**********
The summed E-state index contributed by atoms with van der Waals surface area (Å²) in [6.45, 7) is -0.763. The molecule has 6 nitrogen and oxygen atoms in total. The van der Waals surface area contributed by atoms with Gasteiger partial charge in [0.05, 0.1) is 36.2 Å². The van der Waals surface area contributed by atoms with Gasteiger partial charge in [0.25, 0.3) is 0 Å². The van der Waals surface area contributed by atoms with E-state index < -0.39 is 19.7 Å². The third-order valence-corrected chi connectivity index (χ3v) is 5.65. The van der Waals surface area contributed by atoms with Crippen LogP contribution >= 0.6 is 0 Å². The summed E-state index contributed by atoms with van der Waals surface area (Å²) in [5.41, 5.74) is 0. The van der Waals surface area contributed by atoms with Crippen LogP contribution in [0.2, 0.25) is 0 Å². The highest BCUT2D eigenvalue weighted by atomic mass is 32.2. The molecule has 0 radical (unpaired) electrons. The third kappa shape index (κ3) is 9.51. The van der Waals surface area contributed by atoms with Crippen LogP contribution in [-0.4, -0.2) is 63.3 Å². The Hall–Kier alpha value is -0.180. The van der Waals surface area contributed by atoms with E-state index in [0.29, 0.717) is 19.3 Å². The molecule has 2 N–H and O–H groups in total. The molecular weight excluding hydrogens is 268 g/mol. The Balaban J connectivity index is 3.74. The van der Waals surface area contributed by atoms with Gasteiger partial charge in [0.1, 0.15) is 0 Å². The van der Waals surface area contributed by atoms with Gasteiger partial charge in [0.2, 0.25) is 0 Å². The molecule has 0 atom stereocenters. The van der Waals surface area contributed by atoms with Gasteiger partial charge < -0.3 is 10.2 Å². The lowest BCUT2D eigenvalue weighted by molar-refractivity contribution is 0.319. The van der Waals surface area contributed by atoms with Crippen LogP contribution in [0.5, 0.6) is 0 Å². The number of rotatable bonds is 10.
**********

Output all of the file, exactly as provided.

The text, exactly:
The summed E-state index contributed by atoms with van der Waals surface area (Å²) in [6.45, 7) is -0.763. The molecule has 6 nitrogen and oxygen atoms in total. The van der Waals surface area contributed by atoms with Gasteiger partial charge in [0.05, 0.1) is 36.2 Å². The van der Waals surface area contributed by atoms with Gasteiger partial charge in [0.25, 0.3) is 0 Å². The van der Waals surface area contributed by atoms with E-state index < -0.39 is 19.7 Å². The third-order valence-corrected chi connectivity index (χ3v) is 5.65. The van der Waals surface area contributed by atoms with Crippen LogP contribution >= 0.6 is 0 Å². The summed E-state index contributed by atoms with van der Waals surface area (Å²) in [5.41, 5.74) is 0. The van der Waals surface area contributed by atoms with Crippen LogP contribution in [0.2, 0.25) is 0 Å². The highest BCUT2D eigenvalue weighted by atomic mass is 32.2. The molecule has 0 radical (unpaired) electrons. The third kappa shape index (κ3) is 9.51. The van der Waals surface area contributed by atoms with Crippen LogP contribution in [-0.4, -0.2) is 63.3 Å². The Hall–Kier alpha value is -0.180. The van der Waals surface area contributed by atoms with E-state index in [0.29, 0.717) is 19.3 Å². The molecule has 2 N–H and O–H groups in total. The molecular weight excluding hydrogens is 268 g/mol. The Balaban J connectivity index is 3.74. The van der Waals surface area contributed by atoms with Gasteiger partial charge in [0.1, 0.15) is 0 Å². The van der Waals surface area contributed by atoms with Gasteiger partial charge in [0.2, 0.25) is 0 Å². The molecule has 0 atom stereocenters. The van der Waals surface area contributed by atoms with Gasteiger partial charge < -0.3 is 10.2 Å². The lowest BCUT2D eigenvalue weighted by molar-refractivity contribution is 0.319. The van der Waals surface area contributed by atoms with Crippen LogP contribution in [0.5, 0.6) is 0 Å². The number of rotatable bonds is 10.